Show Racism the Red Card Wear Red Day
A reminder to let us know if your school is taking part in the Wear Red Day
Windrush – Resisting the Hostile Environment
Barriers report: the impact of racism on BME teachers
The key findings of the “Visible and invisible barriers: the impact of racism on BME teachers” report include:
- Schools with higher concentrations of BME students and BME teachers were perceived to be less inclusive for BME students
- Incidents of racism in some schools were being dealt with as ‘behavioural’ issues
- Primary schools were more inclusive and welcoming environments for BME staff, whereas secondary schools were considered more inclusive and welcoming for BME students
- BME teachers reported experiencing barriers to promotion and career progression
Union advice on discrimination
Reports from Events
Stand Up to Racism!
On behalf of the London Black Teachers Network and the East London Teachers Association, I attended the Stand up to Racism Conference on 21st October in London. The audience was a diverse crowd with representatives from the NEU/NUT, Unison, NHS with a wide variety of speakers; councillors, politicians, Grenfell survivors, lawyers, and numerous community groups. The day began with morning workshops followed by a plenary entitled ‘Confronting the rise of racism, Islamophobia and antisemitism’. There was so much discussion in the plenary that the session ran well into the lunch break!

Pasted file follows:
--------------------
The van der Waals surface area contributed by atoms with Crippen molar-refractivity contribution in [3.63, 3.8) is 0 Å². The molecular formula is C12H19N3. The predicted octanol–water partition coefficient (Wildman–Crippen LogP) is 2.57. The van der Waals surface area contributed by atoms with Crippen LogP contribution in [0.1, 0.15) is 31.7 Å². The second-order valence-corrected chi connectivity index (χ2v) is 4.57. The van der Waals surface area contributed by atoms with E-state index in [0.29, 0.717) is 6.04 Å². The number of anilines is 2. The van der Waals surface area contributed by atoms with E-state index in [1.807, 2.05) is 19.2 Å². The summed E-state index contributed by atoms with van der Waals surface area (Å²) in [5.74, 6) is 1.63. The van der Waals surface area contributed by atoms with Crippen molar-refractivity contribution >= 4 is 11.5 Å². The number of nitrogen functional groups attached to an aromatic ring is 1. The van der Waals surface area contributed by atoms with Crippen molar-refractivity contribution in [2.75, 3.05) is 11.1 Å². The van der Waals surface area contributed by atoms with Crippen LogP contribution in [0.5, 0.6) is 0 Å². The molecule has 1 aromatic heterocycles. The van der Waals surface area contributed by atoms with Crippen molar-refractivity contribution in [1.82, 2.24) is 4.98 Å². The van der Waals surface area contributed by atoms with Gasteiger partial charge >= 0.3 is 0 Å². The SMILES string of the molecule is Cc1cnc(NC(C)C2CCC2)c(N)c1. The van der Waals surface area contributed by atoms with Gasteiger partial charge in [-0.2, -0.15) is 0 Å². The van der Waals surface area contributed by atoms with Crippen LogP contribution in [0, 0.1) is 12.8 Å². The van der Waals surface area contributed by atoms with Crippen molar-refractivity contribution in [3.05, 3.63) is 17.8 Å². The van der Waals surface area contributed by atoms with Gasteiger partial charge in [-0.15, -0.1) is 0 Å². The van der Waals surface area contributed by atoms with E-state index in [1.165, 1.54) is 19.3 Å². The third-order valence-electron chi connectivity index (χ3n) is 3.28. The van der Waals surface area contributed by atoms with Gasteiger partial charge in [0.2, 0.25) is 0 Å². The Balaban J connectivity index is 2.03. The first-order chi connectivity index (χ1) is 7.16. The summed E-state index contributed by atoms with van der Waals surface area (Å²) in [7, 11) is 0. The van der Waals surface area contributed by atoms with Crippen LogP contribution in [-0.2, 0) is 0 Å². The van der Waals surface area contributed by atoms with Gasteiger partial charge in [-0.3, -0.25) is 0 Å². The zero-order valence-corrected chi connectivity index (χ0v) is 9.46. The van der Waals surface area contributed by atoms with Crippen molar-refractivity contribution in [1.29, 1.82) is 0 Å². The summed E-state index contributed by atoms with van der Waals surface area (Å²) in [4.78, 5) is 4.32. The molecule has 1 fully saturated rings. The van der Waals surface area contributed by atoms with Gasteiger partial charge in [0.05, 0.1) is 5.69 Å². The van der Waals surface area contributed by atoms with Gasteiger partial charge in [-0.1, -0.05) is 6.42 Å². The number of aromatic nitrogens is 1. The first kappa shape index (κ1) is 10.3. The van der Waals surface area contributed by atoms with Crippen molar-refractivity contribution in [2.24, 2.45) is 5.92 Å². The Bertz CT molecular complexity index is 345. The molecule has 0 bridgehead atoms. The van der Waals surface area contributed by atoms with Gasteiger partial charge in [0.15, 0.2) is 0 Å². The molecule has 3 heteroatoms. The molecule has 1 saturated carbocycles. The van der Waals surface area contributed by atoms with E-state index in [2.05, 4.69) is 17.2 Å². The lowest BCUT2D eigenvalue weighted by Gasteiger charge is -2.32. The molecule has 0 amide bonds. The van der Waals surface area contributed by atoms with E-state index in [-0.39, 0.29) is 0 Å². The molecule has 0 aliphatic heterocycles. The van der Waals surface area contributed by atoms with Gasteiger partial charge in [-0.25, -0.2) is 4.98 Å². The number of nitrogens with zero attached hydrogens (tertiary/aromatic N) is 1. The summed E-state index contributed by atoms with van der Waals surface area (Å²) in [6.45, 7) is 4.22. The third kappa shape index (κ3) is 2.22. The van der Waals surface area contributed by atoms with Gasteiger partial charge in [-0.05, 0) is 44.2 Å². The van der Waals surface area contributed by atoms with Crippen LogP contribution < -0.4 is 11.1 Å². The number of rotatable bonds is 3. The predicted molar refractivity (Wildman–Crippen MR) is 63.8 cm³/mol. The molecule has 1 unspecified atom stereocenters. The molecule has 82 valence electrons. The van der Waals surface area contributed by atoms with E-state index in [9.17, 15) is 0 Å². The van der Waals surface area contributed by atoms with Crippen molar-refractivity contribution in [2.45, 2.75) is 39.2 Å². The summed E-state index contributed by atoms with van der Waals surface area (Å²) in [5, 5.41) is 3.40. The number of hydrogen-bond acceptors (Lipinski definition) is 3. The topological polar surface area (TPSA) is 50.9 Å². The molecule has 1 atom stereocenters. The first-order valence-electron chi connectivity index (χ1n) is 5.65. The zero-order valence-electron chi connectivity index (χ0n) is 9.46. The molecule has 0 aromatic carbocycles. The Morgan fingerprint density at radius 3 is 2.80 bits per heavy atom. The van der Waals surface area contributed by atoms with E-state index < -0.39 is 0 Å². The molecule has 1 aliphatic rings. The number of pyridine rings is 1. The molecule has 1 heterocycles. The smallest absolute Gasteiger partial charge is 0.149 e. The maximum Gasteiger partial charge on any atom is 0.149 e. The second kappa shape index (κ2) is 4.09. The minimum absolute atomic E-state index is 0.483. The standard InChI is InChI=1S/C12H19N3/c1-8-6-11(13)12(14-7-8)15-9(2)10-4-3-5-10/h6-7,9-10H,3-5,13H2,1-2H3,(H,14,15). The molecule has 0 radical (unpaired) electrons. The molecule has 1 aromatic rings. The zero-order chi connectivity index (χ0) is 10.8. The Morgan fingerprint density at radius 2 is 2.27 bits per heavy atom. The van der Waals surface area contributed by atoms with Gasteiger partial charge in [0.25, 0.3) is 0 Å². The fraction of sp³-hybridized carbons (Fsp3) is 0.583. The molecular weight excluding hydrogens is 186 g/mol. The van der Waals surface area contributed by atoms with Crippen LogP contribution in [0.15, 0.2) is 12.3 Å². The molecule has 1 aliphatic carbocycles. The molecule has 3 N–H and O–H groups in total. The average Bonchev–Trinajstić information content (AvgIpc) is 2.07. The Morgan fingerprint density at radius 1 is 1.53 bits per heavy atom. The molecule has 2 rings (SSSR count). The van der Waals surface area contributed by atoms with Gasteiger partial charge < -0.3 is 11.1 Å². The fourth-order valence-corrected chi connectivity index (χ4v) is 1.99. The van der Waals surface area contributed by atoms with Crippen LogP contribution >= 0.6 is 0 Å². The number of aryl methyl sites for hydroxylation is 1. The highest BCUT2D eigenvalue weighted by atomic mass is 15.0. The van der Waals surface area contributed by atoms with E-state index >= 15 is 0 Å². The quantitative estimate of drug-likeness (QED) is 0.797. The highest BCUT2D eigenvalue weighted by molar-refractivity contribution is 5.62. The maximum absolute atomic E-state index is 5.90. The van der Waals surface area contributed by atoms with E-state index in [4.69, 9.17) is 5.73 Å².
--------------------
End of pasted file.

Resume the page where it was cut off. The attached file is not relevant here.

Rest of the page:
After lunch I attended a workshop – ‘Grenfell: Institutional Racism and the Social Cleansing of our Cities’ with emotional contributions by the community as well discussion about housing policy disadvantaging the most vulnerable. The final plenary -Building A Movement chaired by Sabby Dhalu Co-Convenor of SUTR featured Kate Osamor MP, Cllr Claudia Webb, rapper Lowkey, Roger McKenzie, Unison, Harun Khan Muslim council of Britain, Salam Yaqoob activist, our Joint General Secretary Kevin Courtney and Diane Abbott Shadow Home Secretary. Again much discussion re the way forward and some of the key quotes are as follows; “the need to stand up for racism, need to work more in the local community, the need to learn and relearn solidarity, need for more empathy and compassion, racism mustn’t be normalised and movement comes from below not above”.
This was a great event to attend to hear from such a wide variety of people working on the anti racism agenda and how the movement must continue, it sharpens your focus and resolve in going forward.
LBTN Committee Member
Read the latest London Black Teachers Network newsletter here LBTN newsletter Vol 3 No 2
Our Commitment to Fighting Racism
The NUT opposes racism in all its forms and is involved in a range of campaigns and initiatives working to improve equality for members and students. Find out more about the national work of the Union here. We work to influence policies at school, local and national levels relating to both working conditions and rights for our members and for the young people we work with. We work with other unions and organisations who share our aims.
East London Teachers’ Association has a proud tradition of challenging racism, antisemitism, Islamophobia and fascism and a commitment to fighting for equality for all members is central to the work we do.
ELTA is keen to increase the involvement and activity of Black and minority ethnic members in the work of the Union. We also want to ensure that BAME members are not being discriminated against.
Recent events have seen a rise in antisemitic and Islamophobic attacks and abuse. There is also some concern about Prevent & Channel. The Union has produced this guidance on Education and Extremism.
The Union has also produced advice on teaching about Conflict in the Middle East
You can find other useful resources and research here
Please contact us if you would like to get more involved or would like some advice email@example.com